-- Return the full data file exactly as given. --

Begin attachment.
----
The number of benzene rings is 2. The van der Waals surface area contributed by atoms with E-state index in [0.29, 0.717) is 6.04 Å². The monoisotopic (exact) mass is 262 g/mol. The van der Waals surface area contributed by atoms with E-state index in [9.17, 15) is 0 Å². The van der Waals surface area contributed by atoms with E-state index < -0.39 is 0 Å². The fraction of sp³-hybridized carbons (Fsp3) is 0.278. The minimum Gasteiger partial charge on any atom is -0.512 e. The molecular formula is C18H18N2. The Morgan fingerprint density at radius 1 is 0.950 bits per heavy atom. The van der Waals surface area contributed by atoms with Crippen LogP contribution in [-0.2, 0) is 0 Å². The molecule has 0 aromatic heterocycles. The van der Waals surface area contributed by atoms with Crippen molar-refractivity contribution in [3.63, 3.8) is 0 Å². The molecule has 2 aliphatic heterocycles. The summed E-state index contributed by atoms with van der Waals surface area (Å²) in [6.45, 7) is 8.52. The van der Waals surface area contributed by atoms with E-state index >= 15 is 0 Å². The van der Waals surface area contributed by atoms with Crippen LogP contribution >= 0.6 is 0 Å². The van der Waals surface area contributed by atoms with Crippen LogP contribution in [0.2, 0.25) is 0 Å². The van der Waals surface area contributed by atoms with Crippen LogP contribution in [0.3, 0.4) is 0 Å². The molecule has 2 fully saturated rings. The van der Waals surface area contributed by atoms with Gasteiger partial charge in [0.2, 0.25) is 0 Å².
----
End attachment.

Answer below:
The number of benzene rings is 2. The van der Waals surface area contributed by atoms with E-state index in [0.29, 0.717) is 6.04 Å². The monoisotopic (exact) mass is 262 g/mol. The van der Waals surface area contributed by atoms with E-state index in [9.17, 15) is 0 Å². The van der Waals surface area contributed by atoms with E-state index < -0.39 is 0 Å². The fraction of sp³-hybridized carbons (Fsp3) is 0.278. The minimum Gasteiger partial charge on any atom is -0.512 e. The molecular formula is C18H18N2. The Morgan fingerprint density at radius 1 is 0.950 bits per heavy atom. The van der Waals surface area contributed by atoms with Crippen LogP contribution in [-0.2, 0) is 0 Å². The molecule has 0 aromatic heterocycles. The van der Waals surface area contributed by atoms with Crippen molar-refractivity contribution in [3.63, 3.8) is 0 Å². The molecule has 2 aliphatic heterocycles. The summed E-state index contributed by atoms with van der Waals surface area (Å²) in [6.45, 7) is 8.52. The van der Waals surface area contributed by atoms with E-state index >= 15 is 0 Å². The van der Waals surface area contributed by atoms with Crippen LogP contribution >= 0.6 is 0 Å². The van der Waals surface area contributed by atoms with Crippen LogP contribution in [0.2, 0.25) is 0 Å². The van der Waals surface area contributed by atoms with Crippen LogP contribution in [0.3, 0.4) is 0 Å². The molecule has 2 fully saturated rings. The van der Waals surface area contributed by atoms with Gasteiger partial charge in [0.2, 0.25) is 0 Å².